25 September 2012

Bulgar wheat and halumi salad with tahini dressing

Does anyone not like halumi? Surely not! Maybe for some it's a bit of an acquired taste/texture, but it's definitely one of my favourites. 

It's been a complete wash-out for barbeques this year, but if you happened to live somewhere where the sun actually shines then halumi, grilled on the barbeque and served up with a bowl of taramasalata and piles of pita bread (à la Dad's amazing Greek barbeques) is a definite summer-time treat. For now though, dry frying the halumi will have to do, and this robust salad can bring a little summer sunshine to a rainy England. 

The dressing (created by my sis) is a gem which would work well with lots of other middle-eastern style salads.

Bulgar wheat and halumi salad with tahini dressing
Serves 4

150g bulgar wheat
6 spring onions, diced
1/2 tsp cumin seeds
1 tbsp sunflower seeds*
1 tbsp pistachio nuts*
4 tomatoes, chopped
4 handfuls rocket
250g halumi

For the dressing
1 clove of garlic, crushed
Juice of 1/2 a lemon
1 tbsp tahini
1/2 tsp honey
3 tbsp extra virgin olive oil

*any combination of nuts and seeds will do, so whatever's in the cupboard

Cook the bulgar wheat according the the packet instructions, drain and leave to cool slightly.

Meanwhile, toast the nuts and seeds (including the cumin seeds) in a large frying pan. Combine in a large bowl with the tomatoes, spring onions, and rocket. Add the bulgar wheat and season with salt and pepper.

To make the dressing, combine all of the ingredients in a jam jar, season with salt and pepper and shake well. Dress the salad.

Cut the halumi into 1cm slices, dry fry it for a minute or so on each side (until it goes golden brown) and then pop it on top of the plated salad and you're done.

10 September 2012

Peach and honey frozen yogurt

Whilst we're still in the last throws of summer, it's not to late to dig out the ice cream maker for bit of frozen deliciousness. Although, as far as I'm concerned it's never too late to dig out the ice cream maker. Ever. 

This is a super summery recipe and calls for some ripe, sweet peaches. I know we're not great at peaches in England, but hopefully at this time of year, they're still in the shops and have had all summer to pack themselves full of flavour. If the peaches aren't looking great, you could try the same recipe with nectarines or even apricots or plums.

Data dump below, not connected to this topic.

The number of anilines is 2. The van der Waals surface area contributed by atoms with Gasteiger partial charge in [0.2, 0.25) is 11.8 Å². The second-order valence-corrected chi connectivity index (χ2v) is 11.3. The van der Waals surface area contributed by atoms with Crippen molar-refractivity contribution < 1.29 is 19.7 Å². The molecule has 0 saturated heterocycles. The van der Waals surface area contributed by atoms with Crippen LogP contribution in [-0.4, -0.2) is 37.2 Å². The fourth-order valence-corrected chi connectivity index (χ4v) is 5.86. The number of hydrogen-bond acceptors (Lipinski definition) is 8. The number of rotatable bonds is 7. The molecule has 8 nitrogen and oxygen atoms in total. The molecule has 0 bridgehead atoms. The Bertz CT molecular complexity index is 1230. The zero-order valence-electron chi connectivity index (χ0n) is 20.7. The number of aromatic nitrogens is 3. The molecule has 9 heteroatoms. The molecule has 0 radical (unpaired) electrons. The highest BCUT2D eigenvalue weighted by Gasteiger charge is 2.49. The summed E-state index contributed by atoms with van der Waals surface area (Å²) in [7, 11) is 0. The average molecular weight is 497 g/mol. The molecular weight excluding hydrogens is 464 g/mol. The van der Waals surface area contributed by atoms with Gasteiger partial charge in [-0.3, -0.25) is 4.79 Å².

Peach and honey frozen yogurt
Serves 6

3 ripe peaches
3 tbsp honey (maybe a little more, depending on how sweet your peaches are)
500ml natural yogurt

Stone the peaches and cut them into chunks. Puree them in a food processor until smooth. Add the honey and yogurt and puree again. Taste the mixture, and add more honey if needed. It should be a bit over sweet at this stage, because the flavours will mellow as it freezes. 

Pour the yogurt mixture into an ice cream machine and churn until set.

7 September 2012

DIY vintage bowl candles

It's been a while since I've posted up a crafty entry, but hopefully this one will get you right back into the swing of things. 

I'm a major car boot sale fan (this one is a regular favourite), and love rooting through to find little treasures. Don't get me wrong, there's always an awful lot of tat, and sometimes it can be near impossible to find the treasures, but if you don't give up hope and keep an open mind you can nearly always find something to make the trip and the early start worthwhile. 

My last visit resulted in a new home for some pretty little bowls, but empty bowls, no matter how pretty they are, aren't nearly as great as pretty little candles. They're super easy and quick to make, and once you have the various bits and bobs you need, you'll be hooked. 

(ps - if I know you and you have a birthday/anniversary/wedding/Tuesday night coming up, you're very likely to be getting one, so look away now.)

DIY vintage bowl candles
Candle wax (you can buy it here)
Short candle wicks, ideally with metal bases (see here)
Small bowls/tins or other pretty containers

Firstly, clean and dry your containers.

Measure out the wax by completely filling the bowls with the un-melted wax. As it melts it will reduce in volume and should leave you with the right amount. Melt the wax according to the instructions (I melted it in a jug for easy pouring), then pour the melted wax into the containers. Carefully place the wicks in the centre. 

Leave the wax to cool completely, then trim the wicks. Don't try and rush the cooling, or the wax might harden with an uneven colour or surface. 

And then enjoy! Obviously whilst remembering not to leave lit candles unattended or on non-heat resistant surfaces. 

(I didn't, but if you like, you can add a bit of essential oil to scent your candles.)